Alright, folks. If you needed more proof of the real agenda behind the big-box charter movement; if you still weren’t sold that it’s by and large not about the kids, but rather about the looting of public treasuries for the private gain of the one percent; if you still couldn’t bring yourself to believe that all the pretty pamphlets and inspirational advertisements are just a cover for one more innovative strategy to transfer wealth upwards, well, watch this video.
Here, I’m going to give you the link one more time, because it’s absolutely vital that you watch this clip. You have to watch a dumb 10-second commercial beforehand, but it’s worth it.
Alright, for anyone who refuses to click the link, here’s the setup. CNBC is interviewing David Brain, head of a major investment trust, about why charter schools are such phenomenal money-makers for smart investors like him. Here’s the transcript. Read it.
Anchor: Charter schools have become very popular as parents seek more choice in educating their children. But are charter schools a wise addition to your investment portfolio? Well let’s ask David Brain, President and CEO of Entertainment Properties Trust. David, why would I want to add charter schools into my portfolio?
DB: Well I think it’s a very stable business, very recession-resistant. It’s a high-demand product. There’s 400,000 kids on waiting lists for charter schools, the industry’s growing about 12-14% a year. So it’s a high-growth, very stable, recession-resistant business. It’s a public payer, the state is the payer on this category, and if you do business with states with solid treasuries then it’s a very solid business.
Anchor: Well let me ask you about potential risks, here, to your charter school portfolio, because I understand that three of your nine “Imagine” schools are scheduled to actually lose their charters for the next school year. Does this pose a risk to investors?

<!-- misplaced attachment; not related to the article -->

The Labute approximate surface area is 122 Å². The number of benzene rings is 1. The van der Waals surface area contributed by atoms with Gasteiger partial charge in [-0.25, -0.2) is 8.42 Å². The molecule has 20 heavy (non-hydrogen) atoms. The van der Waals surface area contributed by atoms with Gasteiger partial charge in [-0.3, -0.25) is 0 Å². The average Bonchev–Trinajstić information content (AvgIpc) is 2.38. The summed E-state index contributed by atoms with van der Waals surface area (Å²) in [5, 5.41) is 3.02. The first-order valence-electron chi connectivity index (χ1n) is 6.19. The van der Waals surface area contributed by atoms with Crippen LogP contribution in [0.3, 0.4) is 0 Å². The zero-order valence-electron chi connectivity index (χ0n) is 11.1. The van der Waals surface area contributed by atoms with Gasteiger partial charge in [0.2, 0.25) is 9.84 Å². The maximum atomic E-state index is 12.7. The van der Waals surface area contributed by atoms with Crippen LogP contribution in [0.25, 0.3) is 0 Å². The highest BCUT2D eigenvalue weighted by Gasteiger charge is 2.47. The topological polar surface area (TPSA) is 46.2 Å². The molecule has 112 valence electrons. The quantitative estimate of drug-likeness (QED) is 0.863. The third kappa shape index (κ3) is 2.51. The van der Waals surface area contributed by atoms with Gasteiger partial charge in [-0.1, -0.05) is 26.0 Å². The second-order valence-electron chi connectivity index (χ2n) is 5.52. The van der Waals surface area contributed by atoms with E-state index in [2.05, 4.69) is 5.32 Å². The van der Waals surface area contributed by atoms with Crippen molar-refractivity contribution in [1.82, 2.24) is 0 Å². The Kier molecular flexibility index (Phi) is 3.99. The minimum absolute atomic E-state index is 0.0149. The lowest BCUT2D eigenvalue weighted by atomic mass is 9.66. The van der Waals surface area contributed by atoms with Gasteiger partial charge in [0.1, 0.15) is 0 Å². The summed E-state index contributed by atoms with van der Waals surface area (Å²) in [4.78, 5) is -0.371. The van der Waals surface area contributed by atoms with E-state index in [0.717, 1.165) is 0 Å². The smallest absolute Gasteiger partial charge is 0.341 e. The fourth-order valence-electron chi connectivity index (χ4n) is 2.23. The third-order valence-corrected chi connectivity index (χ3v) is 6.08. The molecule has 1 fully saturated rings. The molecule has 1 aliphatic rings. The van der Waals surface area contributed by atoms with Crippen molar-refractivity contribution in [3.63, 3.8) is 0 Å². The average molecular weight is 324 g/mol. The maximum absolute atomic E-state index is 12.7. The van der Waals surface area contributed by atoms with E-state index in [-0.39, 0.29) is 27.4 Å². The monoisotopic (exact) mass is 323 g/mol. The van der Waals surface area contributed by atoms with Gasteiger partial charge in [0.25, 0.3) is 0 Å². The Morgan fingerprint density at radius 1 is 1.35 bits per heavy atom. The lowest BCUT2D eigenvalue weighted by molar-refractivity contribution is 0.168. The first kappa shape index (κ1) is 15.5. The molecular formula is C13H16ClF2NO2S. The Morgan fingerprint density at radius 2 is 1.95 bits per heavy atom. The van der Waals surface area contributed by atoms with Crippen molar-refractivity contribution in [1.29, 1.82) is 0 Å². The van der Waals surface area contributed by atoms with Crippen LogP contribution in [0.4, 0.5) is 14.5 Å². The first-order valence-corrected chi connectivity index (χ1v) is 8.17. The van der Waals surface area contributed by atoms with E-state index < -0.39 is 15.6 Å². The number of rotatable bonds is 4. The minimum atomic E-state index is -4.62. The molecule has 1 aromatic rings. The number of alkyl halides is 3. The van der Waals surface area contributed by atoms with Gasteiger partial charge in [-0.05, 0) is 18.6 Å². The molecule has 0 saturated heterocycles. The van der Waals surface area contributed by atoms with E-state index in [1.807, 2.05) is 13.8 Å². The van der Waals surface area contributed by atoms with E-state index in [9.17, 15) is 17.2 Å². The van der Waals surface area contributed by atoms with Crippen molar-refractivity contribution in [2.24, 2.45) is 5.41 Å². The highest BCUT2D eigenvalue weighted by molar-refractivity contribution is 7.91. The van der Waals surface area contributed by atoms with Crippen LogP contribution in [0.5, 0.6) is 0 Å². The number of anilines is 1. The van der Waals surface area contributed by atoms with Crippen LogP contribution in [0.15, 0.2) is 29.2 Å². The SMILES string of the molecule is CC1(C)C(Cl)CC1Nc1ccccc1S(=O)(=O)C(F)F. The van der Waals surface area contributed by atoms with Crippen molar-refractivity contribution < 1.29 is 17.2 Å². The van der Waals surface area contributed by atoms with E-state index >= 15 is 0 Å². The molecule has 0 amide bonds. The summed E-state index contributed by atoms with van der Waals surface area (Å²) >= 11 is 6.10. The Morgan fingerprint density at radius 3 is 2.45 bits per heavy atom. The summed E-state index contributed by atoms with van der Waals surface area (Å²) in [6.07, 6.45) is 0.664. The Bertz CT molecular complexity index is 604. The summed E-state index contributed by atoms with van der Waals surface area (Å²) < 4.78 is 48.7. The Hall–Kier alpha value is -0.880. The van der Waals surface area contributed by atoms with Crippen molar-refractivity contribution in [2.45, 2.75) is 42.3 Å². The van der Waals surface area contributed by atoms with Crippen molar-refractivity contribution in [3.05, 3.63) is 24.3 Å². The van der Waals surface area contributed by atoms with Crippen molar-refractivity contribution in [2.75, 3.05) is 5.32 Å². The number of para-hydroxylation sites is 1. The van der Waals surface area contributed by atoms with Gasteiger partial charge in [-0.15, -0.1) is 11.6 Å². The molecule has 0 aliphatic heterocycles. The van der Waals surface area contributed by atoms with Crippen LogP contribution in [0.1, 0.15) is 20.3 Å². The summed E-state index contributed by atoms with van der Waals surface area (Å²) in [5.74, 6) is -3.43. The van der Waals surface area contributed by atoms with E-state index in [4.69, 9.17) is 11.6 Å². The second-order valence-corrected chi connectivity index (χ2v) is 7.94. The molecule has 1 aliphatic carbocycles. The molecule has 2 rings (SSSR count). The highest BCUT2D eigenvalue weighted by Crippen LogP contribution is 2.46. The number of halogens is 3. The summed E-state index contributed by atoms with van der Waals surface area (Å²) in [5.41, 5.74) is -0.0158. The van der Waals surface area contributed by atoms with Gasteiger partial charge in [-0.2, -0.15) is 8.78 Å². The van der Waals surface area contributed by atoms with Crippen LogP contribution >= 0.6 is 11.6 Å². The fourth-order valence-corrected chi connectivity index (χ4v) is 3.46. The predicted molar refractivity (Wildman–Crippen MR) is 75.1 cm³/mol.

DB: Well, occasionally—our Imagine arrangement’s on a master lease, so there’s no loss of rents to the company, although occasionally there are losses of charters in certain areas and they’re used to peculiar, particular circumstances. In this case it’s a combination of relationship with the supervisory authorities and educational quality; sometimes the educational quality is very difficult to change in one, two, or three years. It’s a long-term proposition, so there are some of these that occur, but we’ve structured our affairs so this is not going to impact our rent-roll and in fact you see this is maybe even a good experience as the industry thins out some of the less-performing schools and we move on to the best-performing schools.
Anchor: David there has been somewhat of a backlash to charter schools in some areas given their use of public money, as you noted. Any risk to the growth of charter schools generally?
DB: I don’t—there’s not a lost of risk, there’s probably risk to everything but the fact is this has bipartisan support. It’s part of the Republican platform and Arne Duncan, Secretary of Education in the Obama Administration, has been very high on it throughout their work in public education. So we have both political parties are solidly behind it, you have high demand, high growth, you have performance across the board, most studies have charter schools at even or better than district public education. So, I think it has some risk because it’s new and it’s emerging and it is a high-growth category. But at the same time I think much more’s going forward so it’s still a safe area for investment.
Anchor: You’ve invested in retail centers, ski parks, you’ve got charter schools, you’ve got movie theaters. If you could buy one thing right now, David, one type of asset in real estate, what would it be?
DB: Well, probably the charter school business. We said it’s our highest growth and most appealing sector right now of the portfolio. It’s the most high in demand, it’s the most recession-resistant. And a great opportunity set with 500 schools starting every year. It’s a two and a half billion dollar opportunity set annually.
Wow, a two and a half billion dollar opportunity set annually. That’s an incredible amount of profit to be generated by this “public” good that’s all about helping children. I guess this really is good for low-income communities. I mean, I trust this David Brain guy is in a better position than real educators to be driving education policy. RI-CAN and DFER and all those other corporate-funded “grassroots” advocacy groups spending big money lobbying for these schools must be right. State senate candidates Maryellen Butke and Maura Kelly–who are receiving great gobs of out-of-state corporate ed reform cash for their campaigns–must really be onto something. What idiots we’ve all been to argue that the big-box charter movement, like (as Mr. Brain noted) the rest of the Republican platform, is another rich-get-richer, poor-get-poorer scheme.
Sorry for the excessive level of sarcastic anger in this post, but watching that CNBC conversation absolutely makes my blood boil.